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WILLIAM*. MORRIS

Romantic to Revolutionary


William Morris


WILLIAM MORRIS

ROMANTIC

to

REVOLUTIONARY

by

E. P. THOMPSON




1955

LAWRENCE & WISHART LTD

LONDON


Printed in Great Britain by The Came&ot Press Ltd, London and Southampton

CONTENTS


CHAP PAGE

Foreword 7

List of Abbreviations i i

part I

WILLIAM MORRIS AND THE ROMANTIC REVOLT

  1. Sir Launcelot and Mr Gradgrind 15

  2. The Romantic Revolt 24

  3. Oxford—Carlyle and Ruskin 49

  4. Rossetti and the Pre-Raphaelites 70

  5. The First Joust with Victorianism 89

part 11

THE YEARS OF CONFLICT

I William Morris and the Decorative Arts i 17

IL The Poetry of Despair 140

  1. Only the Ledger Lives " 163

  2. Love is Enough*' 191

  3. Hope and Courage 209

  4. Action 230

  5. The “Anti-Scrape" 264

  6. The River of Fire 281

PART III

PRACTICAL SOCIALISM

  1. The First Two Hundred 315

  2. The First Propaganda 350

  3. The Split 384

  4. 7 he Socialist League, 1885-1886

Making Socialists" 422


6 WILLIAM MORRIS

*V The Socialists Make Contact with the Masses, 1887-1888 VI The Last Years of the Socialist League VII Towards a United Socialist Party, 1890-1896

PART IV

NECESSITY AND DESIRE Necessity and Desire

APPENDICES

I, The Manifesto of the Socialist League

II Correspondence Between J L Mahon and F Engfls, Eleanor Marx-Aveling and othfrs, 1884-1898

  1. Five Letters from William Morris to Fred Henderson

  2. William Morris, Bruce Glasier, and Marxism

Index

FOREWORD


T

HIS book is a study of William Moms rather than a
biography J W* Mackail's Life of Wtlltam Morns
, pub-
lished over fifty years ago, is likely to remain the standard

year-by-year narrative of the main events m Morris's life* But


many new sources have become available since Mackail wrote this
book, and, moreover, his account has serious defects* First, his
close connection with the family and intimate friends of Morris
inhibited frankness on certain matters Second, Mackail's dislike
of Morris's revolutionary convictions resulted m a totally
inadequate treatment of the political activities which absorbed
Morris's whole energy m the years of his full maturity For this
reason I have found it necessary to introduce a great deal of new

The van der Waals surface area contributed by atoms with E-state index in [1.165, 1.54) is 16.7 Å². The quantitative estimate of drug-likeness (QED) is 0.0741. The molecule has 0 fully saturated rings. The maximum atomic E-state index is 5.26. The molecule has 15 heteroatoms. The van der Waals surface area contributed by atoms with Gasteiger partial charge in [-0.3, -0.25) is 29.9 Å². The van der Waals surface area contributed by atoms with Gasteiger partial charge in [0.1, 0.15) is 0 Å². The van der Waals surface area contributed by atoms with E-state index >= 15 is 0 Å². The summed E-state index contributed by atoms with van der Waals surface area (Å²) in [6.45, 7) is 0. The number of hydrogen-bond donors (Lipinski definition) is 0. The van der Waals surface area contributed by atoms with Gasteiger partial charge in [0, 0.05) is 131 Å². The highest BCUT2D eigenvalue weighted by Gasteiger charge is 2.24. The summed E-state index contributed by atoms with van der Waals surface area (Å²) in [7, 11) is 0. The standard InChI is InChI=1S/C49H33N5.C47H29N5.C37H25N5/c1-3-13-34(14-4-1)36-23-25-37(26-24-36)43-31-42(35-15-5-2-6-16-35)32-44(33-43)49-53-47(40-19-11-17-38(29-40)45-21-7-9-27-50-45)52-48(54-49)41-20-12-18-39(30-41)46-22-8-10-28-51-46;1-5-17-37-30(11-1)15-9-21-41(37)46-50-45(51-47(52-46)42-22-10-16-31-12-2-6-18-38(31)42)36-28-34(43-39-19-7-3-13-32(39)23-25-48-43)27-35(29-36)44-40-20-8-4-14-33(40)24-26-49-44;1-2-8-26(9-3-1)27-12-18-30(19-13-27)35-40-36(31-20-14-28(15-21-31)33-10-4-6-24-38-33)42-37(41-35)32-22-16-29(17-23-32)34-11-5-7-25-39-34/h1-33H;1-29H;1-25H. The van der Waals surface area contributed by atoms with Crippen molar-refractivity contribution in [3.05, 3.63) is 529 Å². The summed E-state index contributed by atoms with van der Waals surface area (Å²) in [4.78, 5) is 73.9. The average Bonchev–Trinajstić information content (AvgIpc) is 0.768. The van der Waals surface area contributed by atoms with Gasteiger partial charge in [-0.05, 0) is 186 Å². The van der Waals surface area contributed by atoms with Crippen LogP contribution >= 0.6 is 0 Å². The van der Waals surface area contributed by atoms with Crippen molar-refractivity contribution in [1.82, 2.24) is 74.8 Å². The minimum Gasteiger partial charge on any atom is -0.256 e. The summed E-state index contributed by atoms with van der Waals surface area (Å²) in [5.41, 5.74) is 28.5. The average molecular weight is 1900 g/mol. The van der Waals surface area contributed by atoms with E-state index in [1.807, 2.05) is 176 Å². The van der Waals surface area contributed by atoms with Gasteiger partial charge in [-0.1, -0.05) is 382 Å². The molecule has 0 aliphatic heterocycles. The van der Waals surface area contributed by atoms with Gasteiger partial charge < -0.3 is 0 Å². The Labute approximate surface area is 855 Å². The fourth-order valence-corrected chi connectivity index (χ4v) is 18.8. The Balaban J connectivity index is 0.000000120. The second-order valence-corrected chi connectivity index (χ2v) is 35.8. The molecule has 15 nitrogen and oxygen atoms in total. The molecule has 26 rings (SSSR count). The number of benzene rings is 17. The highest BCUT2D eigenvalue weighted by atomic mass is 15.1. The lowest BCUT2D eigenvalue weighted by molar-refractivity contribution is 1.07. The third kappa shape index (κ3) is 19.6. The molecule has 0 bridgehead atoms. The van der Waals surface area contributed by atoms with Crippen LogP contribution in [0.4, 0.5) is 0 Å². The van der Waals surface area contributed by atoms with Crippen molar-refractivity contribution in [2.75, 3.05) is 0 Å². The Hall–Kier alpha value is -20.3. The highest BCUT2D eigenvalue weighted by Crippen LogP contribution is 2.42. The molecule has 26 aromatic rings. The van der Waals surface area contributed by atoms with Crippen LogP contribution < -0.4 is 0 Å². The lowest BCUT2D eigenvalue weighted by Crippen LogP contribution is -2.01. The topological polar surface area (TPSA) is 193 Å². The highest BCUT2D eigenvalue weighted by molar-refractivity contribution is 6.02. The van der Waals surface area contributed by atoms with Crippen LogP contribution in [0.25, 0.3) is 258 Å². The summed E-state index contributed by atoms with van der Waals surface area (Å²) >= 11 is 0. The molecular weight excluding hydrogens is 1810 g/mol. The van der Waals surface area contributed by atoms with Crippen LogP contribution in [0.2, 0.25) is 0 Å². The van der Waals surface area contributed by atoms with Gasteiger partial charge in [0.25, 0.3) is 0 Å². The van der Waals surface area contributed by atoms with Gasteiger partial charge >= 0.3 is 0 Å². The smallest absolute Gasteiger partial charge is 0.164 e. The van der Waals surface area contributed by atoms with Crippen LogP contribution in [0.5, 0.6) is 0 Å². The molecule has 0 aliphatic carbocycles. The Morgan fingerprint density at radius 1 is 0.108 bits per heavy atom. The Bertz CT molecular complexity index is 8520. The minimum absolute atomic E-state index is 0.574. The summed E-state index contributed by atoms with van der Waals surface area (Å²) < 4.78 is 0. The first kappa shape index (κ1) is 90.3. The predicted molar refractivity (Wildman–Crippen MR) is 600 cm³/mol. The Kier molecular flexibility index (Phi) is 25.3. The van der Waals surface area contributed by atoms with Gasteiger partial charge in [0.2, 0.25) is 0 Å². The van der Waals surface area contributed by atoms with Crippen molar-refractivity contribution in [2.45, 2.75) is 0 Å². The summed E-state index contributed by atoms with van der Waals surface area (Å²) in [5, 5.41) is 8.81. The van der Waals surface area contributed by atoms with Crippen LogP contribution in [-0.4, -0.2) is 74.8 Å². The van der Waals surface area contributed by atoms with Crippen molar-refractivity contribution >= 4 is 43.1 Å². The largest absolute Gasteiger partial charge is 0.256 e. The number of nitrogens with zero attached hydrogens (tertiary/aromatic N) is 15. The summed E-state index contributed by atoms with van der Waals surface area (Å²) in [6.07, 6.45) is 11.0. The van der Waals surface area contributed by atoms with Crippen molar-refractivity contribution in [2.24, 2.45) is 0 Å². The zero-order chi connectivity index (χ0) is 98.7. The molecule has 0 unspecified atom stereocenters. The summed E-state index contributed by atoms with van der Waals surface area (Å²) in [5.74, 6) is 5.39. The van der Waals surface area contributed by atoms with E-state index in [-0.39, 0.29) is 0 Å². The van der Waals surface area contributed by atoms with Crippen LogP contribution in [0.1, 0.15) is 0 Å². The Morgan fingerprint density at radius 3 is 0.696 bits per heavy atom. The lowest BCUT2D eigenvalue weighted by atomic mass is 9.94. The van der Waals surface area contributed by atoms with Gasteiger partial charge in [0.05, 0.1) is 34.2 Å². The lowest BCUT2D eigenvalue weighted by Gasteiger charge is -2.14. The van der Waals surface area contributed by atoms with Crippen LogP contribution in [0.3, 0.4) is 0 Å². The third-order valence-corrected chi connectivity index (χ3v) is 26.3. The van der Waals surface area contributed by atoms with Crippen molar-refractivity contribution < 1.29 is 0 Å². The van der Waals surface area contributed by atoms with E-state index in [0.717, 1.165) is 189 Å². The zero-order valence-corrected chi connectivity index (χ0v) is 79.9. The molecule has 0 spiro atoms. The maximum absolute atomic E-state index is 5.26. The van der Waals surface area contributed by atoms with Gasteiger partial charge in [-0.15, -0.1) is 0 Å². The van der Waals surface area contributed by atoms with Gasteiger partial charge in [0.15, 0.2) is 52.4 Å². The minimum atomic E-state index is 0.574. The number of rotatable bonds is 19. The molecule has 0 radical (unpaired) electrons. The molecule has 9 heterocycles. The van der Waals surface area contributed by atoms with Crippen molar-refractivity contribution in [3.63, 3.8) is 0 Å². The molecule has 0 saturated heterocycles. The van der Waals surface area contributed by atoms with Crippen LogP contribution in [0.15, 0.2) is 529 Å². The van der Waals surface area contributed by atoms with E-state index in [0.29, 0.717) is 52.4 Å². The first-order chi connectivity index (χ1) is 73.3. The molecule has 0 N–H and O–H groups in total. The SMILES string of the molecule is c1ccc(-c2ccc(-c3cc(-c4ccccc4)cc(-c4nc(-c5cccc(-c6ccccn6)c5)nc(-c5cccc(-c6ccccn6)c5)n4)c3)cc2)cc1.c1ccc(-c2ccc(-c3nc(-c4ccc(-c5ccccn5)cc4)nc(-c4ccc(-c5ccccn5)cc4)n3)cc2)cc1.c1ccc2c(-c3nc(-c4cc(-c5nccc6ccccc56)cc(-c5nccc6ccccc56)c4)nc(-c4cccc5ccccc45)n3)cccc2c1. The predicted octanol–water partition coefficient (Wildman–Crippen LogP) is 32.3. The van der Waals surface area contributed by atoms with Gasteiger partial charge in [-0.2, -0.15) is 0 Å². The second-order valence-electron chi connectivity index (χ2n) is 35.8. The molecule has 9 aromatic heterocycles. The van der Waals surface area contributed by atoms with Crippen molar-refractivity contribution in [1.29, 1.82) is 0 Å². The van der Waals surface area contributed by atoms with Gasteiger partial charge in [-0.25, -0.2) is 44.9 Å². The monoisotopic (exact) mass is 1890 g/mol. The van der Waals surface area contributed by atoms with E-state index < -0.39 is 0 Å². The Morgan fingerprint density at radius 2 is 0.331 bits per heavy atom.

biographical material into this book, and m particular into the
treatment of the years of “practical Socialism"

It should be emphasized that the discussions in this book of the Romantic Movement, Pre-Raphaelitism, and of Thomas Carlyle and John Ruskm, have been introduced m an attempt to put William Moms within the context of his times and that the points brought into prominence have been selected accord­ingly Equally, the treatment of the Socialist movement m the 1880s must be read alongside other accounts of the Social- Democratic Federation and of the “New Unionism" if the Socialist League is not to be seen out of its true proportion William Morris's genius was so versatile that any overall judgement on his life must be the result of the collaboration of many specialist opinions While I am responsible for the judgements m this book, I could never have completed it without the most generous assistance of every kind from many people Graeme Shankland encouraged me to borrow ideas from his unpublished study of Moms; he has also criticized parts of the manuscript Dr* S Sokkary sent me his unpublished thesis on Morris's prose romances Professor G D H Cole kindly read a sketch of some of my conclusions and sent me his comments* Alick West, Douglas Garman, and Arnold Kettle all read and criticized parts of the manuscript, while Maurice Comforth has constantly encouraged me m the dual role of critic and publisher In my search for material I have met with equal generosity*


8^ WILLIAM MORRIS

Mr H* L Beales, Professor Guy Chapman, Ptofessor Oswald Doughty, Dr* H M Pellmg, Sir Sidney Cockerell, Mr Chimen Abramsky, and Mr H H Verstage are among those who have responded to my enquiries and helped me to find sources Mr J F* Horrabm put at my disposal for a year his interesting collection of handbills of the early Socialist movement Mr Fred Henderson entertained me for an afternoon with reminiscences of the Socialist League, and has given me permission to publish five letters to himself from Morris Dr Radford has kindly allowed me to quote from letters of Eleanor Marx m her possession Mr Derek Crossley undertook some research in London on my behalf Mr John Mahon gave me transcripts of letteis of F Engels to his father, John Lincoln Mahon * while I am indebted to the courtesy of the Society for Cultural Relations with the Soviet Union and of Mr A Tushunov, Deputy Director of the Marx- Engels-Lenm Institute, Moscow, for photostats of Mahon's own letters Moreover, my enquiries led to two friendships of inestim­able value Mrs* Florence Mattison has given me access to all documents compiled by her late husband, Alf Mattison, which are still in her possession, and also to the wealth of her memories of her own and her husband's part m the movement while the late Mr Ambrose Barker, a Communist-Anarchist since 1879 and a founder-member of the Socialist League, gave me the benefit of his encouragement and of his recollections, and, since his death, his kindness has been continued by his close friend, Miss Ella Twynam*